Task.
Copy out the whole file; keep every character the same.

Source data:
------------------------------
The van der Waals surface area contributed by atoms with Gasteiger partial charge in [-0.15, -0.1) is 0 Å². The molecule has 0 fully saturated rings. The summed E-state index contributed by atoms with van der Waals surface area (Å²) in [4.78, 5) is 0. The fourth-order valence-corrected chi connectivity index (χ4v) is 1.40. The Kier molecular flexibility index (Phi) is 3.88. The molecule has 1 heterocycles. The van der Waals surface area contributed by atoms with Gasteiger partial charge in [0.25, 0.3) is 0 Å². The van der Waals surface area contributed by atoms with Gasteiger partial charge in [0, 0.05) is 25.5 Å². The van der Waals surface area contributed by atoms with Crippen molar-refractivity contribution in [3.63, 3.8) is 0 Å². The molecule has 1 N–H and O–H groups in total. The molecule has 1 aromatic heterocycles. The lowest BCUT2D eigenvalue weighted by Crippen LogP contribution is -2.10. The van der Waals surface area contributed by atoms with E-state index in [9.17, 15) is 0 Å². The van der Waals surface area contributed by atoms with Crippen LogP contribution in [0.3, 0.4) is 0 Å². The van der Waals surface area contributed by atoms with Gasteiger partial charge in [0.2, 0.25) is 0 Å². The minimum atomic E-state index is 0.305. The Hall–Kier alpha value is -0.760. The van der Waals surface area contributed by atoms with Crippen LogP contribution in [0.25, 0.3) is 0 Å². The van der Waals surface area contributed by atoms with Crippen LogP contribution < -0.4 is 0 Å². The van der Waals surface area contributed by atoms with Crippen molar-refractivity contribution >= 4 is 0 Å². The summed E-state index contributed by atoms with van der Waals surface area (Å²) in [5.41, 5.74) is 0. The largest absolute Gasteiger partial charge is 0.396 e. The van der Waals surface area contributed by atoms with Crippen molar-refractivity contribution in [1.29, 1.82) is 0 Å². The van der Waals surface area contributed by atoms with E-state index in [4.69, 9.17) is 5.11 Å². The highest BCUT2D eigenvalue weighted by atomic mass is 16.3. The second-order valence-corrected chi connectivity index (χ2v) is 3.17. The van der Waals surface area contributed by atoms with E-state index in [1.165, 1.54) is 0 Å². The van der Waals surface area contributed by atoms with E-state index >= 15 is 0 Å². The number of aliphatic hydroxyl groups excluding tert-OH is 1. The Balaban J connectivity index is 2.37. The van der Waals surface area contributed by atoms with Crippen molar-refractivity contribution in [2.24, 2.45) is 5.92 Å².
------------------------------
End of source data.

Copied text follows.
The van der Waals surface area contributed by atoms with Gasteiger partial charge in [-0.15, -0.1) is 0 Å². The molecule has 0 fully saturated rings. The summed E-state index contributed by atoms with van der Waals surface area (Å²) in [4.78, 5) is 0. The fourth-order valence-corrected chi connectivity index (χ4v) is 1.40. The Kier molecular flexibility index (Phi) is 3.88. The molecule has 1 heterocycles. The van der Waals surface area contributed by atoms with Gasteiger partial charge in [0.25, 0.3) is 0 Å². The van der Waals surface area contributed by atoms with Gasteiger partial charge in [0, 0.05) is 25.5 Å². The van der Waals surface area contributed by atoms with Crippen molar-refractivity contribution in [3.63, 3.8) is 0 Å². The molecule has 1 N–H and O–H groups in total. The molecule has 1 aromatic heterocycles. The lowest BCUT2D eigenvalue weighted by Crippen LogP contribution is -2.10. The van der Waals surface area contributed by atoms with E-state index in [9.17, 15) is 0 Å². The van der Waals surface area contributed by atoms with Crippen LogP contribution in [0.3, 0.4) is 0 Å². The van der Waals surface area contributed by atoms with Gasteiger partial charge in [0.2, 0.25) is 0 Å². The minimum atomic E-state index is 0.305. The Hall–Kier alpha value is -0.760. The van der Waals surface area contributed by atoms with Crippen LogP contribution in [0.25, 0.3) is 0 Å². The van der Waals surface area contributed by atoms with Crippen LogP contribution < -0.4 is 0 Å². The van der Waals surface area contributed by atoms with Crippen molar-refractivity contribution >= 4 is 0 Å². The summed E-state index contributed by atoms with van der Waals surface area (Å²) in [5.41, 5.74) is 0. The largest absolute Gasteiger partial charge is 0.396 e. The van der Waals surface area contributed by atoms with Crippen molar-refractivity contribution in [1.29, 1.82) is 0 Å². The van der Waals surface area contributed by atoms with E-state index in [4.69, 9.17) is 5.11 Å². The highest BCUT2D eigenvalue weighted by atomic mass is 16.3. The second-order valence-corrected chi connectivity index (χ2v) is 3.17. The van der Waals surface area contributed by atoms with E-state index in [1.165, 1.54) is 0 Å². The van der Waals surface area contributed by atoms with E-state index >= 15 is 0 Å². The number of aliphatic hydroxyl groups excluding tert-OH is 1. The Balaban J connectivity index is 2.37. The van der Waals surface area contributed by atoms with Crippen molar-refractivity contribution in [2.24, 2.45) is 5.92 Å².